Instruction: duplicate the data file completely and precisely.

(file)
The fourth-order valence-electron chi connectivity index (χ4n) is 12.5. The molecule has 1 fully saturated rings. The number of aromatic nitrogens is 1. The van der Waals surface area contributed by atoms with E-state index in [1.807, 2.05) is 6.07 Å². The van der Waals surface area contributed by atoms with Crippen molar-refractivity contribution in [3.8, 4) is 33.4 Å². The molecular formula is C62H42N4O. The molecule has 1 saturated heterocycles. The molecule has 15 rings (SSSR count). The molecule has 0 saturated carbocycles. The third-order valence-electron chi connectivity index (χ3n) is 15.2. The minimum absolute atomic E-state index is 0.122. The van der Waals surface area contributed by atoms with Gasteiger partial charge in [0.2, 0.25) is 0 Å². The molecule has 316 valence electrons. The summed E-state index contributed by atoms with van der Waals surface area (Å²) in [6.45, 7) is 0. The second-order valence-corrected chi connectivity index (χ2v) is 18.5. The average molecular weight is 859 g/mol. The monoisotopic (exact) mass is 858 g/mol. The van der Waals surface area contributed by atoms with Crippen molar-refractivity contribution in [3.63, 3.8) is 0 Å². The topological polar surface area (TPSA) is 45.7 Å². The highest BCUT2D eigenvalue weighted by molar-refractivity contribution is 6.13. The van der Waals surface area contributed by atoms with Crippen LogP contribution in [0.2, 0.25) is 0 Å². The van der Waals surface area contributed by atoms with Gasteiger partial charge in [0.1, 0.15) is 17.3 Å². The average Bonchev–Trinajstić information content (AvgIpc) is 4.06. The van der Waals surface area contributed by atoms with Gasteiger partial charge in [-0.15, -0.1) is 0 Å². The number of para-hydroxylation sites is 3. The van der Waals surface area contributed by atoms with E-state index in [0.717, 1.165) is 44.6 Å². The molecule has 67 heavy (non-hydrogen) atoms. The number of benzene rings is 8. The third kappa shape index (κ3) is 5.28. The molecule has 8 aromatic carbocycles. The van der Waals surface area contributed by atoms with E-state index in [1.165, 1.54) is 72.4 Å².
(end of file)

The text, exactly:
The fourth-order valence-electron chi connectivity index (χ4n) is 12.5. The molecule has 1 fully saturated rings. The number of aromatic nitrogens is 1. The van der Waals surface area contributed by atoms with E-state index in [1.807, 2.05) is 6.07 Å². The van der Waals surface area contributed by atoms with Crippen molar-refractivity contribution in [3.8, 4) is 33.4 Å². The molecular formula is C62H42N4O. The molecule has 1 saturated heterocycles. The molecule has 15 rings (SSSR count). The molecule has 0 saturated carbocycles. The third-order valence-electron chi connectivity index (χ3n) is 15.2. The minimum absolute atomic E-state index is 0.122. The van der Waals surface area contributed by atoms with Gasteiger partial charge in [0.2, 0.25) is 0 Å². The molecule has 316 valence electrons. The summed E-state index contributed by atoms with van der Waals surface area (Å²) in [6.45, 7) is 0. The second-order valence-corrected chi connectivity index (χ2v) is 18.5. The average molecular weight is 859 g/mol. The monoisotopic (exact) mass is 858 g/mol. The van der Waals surface area contributed by atoms with Crippen molar-refractivity contribution in [3.63, 3.8) is 0 Å². The topological polar surface area (TPSA) is 45.7 Å². The highest BCUT2D eigenvalue weighted by molar-refractivity contribution is 6.13. The van der Waals surface area contributed by atoms with Crippen LogP contribution in [0.2, 0.25) is 0 Å². The van der Waals surface area contributed by atoms with Gasteiger partial charge in [0.1, 0.15) is 17.3 Å². The average Bonchev–Trinajstić information content (AvgIpc) is 4.06. The van der Waals surface area contributed by atoms with Gasteiger partial charge in [-0.15, -0.1) is 0 Å². The number of para-hydroxylation sites is 3. The van der Waals surface area contributed by atoms with E-state index in [0.717, 1.165) is 44.6 Å². The molecule has 67 heavy (non-hydrogen) atoms. The number of benzene rings is 8. The third kappa shape index (κ3) is 5.28. The molecule has 8 aromatic carbocycles. The van der Waals surface area contributed by atoms with E-state index in [1.165, 1.54) is 72.4 Å².